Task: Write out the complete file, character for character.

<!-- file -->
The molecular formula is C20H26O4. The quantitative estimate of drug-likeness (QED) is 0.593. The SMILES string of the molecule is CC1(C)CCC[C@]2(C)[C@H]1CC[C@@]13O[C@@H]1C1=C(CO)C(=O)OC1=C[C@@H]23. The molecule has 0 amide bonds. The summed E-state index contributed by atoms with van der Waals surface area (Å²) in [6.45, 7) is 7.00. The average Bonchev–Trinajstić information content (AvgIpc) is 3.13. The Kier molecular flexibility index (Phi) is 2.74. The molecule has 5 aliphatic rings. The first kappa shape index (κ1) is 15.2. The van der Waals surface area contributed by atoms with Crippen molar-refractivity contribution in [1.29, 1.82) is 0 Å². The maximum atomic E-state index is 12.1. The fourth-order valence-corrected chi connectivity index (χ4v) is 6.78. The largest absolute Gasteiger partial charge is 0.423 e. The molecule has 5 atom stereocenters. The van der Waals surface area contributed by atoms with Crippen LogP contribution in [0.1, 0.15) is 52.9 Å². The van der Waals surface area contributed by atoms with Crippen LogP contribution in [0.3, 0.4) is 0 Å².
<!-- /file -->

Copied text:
The molecular formula is C20H26O4. The quantitative estimate of drug-likeness (QED) is 0.593. The SMILES string of the molecule is CC1(C)CCC[C@]2(C)[C@H]1CC[C@@]13O[C@@H]1C1=C(CO)C(=O)OC1=C[C@@H]23. The molecule has 0 amide bonds. The summed E-state index contributed by atoms with van der Waals surface area (Å²) in [6.45, 7) is 7.00. The average Bonchev–Trinajstić information content (AvgIpc) is 3.13. The Kier molecular flexibility index (Phi) is 2.74. The molecule has 5 aliphatic rings. The first kappa shape index (κ1) is 15.2. The van der Waals surface area contributed by atoms with Crippen molar-refractivity contribution in [1.29, 1.82) is 0 Å². The maximum atomic E-state index is 12.1. The fourth-order valence-corrected chi connectivity index (χ4v) is 6.78. The largest absolute Gasteiger partial charge is 0.423 e. The molecule has 5 atom stereocenters. The van der Waals surface area contributed by atoms with Crippen LogP contribution in [0.1, 0.15) is 52.9 Å². The van der Waals surface area contributed by atoms with Crippen LogP contribution in [0.3, 0.4) is 0 Å².